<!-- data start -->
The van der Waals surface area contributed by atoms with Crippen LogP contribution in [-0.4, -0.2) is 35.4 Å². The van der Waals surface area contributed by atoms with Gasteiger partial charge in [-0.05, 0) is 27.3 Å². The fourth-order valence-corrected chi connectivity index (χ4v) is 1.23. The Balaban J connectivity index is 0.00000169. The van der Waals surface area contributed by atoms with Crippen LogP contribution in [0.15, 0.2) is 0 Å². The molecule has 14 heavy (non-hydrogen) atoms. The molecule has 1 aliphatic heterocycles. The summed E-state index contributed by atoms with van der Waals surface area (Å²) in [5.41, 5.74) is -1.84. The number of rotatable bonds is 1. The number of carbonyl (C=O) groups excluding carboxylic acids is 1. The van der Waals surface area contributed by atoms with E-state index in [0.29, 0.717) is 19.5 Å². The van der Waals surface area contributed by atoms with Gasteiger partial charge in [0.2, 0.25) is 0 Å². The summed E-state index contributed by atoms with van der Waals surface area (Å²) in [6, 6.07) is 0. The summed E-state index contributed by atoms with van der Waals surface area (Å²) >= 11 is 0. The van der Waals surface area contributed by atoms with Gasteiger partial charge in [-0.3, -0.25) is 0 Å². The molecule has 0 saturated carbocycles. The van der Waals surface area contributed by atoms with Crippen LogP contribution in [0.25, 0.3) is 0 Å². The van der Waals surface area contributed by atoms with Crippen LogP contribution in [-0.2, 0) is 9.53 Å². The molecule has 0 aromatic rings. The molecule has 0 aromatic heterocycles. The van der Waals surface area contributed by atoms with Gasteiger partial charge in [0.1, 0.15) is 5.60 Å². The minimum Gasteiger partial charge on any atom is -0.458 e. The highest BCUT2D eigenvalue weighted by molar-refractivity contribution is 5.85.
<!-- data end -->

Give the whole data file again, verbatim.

The van der Waals surface area contributed by atoms with Crippen LogP contribution in [-0.4, -0.2) is 35.4 Å². The van der Waals surface area contributed by atoms with Gasteiger partial charge in [-0.05, 0) is 27.3 Å². The fourth-order valence-corrected chi connectivity index (χ4v) is 1.23. The Balaban J connectivity index is 0.00000169. The van der Waals surface area contributed by atoms with Crippen LogP contribution in [0.15, 0.2) is 0 Å². The molecule has 14 heavy (non-hydrogen) atoms. The molecule has 1 aliphatic heterocycles. The summed E-state index contributed by atoms with van der Waals surface area (Å²) in [5.41, 5.74) is -1.84. The number of rotatable bonds is 1. The number of carbonyl (C=O) groups excluding carboxylic acids is 1. The van der Waals surface area contributed by atoms with E-state index in [0.29, 0.717) is 19.5 Å². The van der Waals surface area contributed by atoms with Gasteiger partial charge in [0.2, 0.25) is 0 Å². The summed E-state index contributed by atoms with van der Waals surface area (Å²) in [6, 6.07) is 0. The summed E-state index contributed by atoms with van der Waals surface area (Å²) >= 11 is 0. The van der Waals surface area contributed by atoms with Gasteiger partial charge in [-0.3, -0.25) is 0 Å². The molecule has 0 saturated carbocycles. The van der Waals surface area contributed by atoms with Crippen LogP contribution in [0.25, 0.3) is 0 Å². The van der Waals surface area contributed by atoms with Crippen LogP contribution in [-0.2, 0) is 9.53 Å². The molecule has 0 aromatic rings. The molecule has 0 aromatic heterocycles. The van der Waals surface area contributed by atoms with Gasteiger partial charge in [0.1, 0.15) is 5.60 Å². The minimum Gasteiger partial charge on any atom is -0.458 e. The highest BCUT2D eigenvalue weighted by molar-refractivity contribution is 5.85.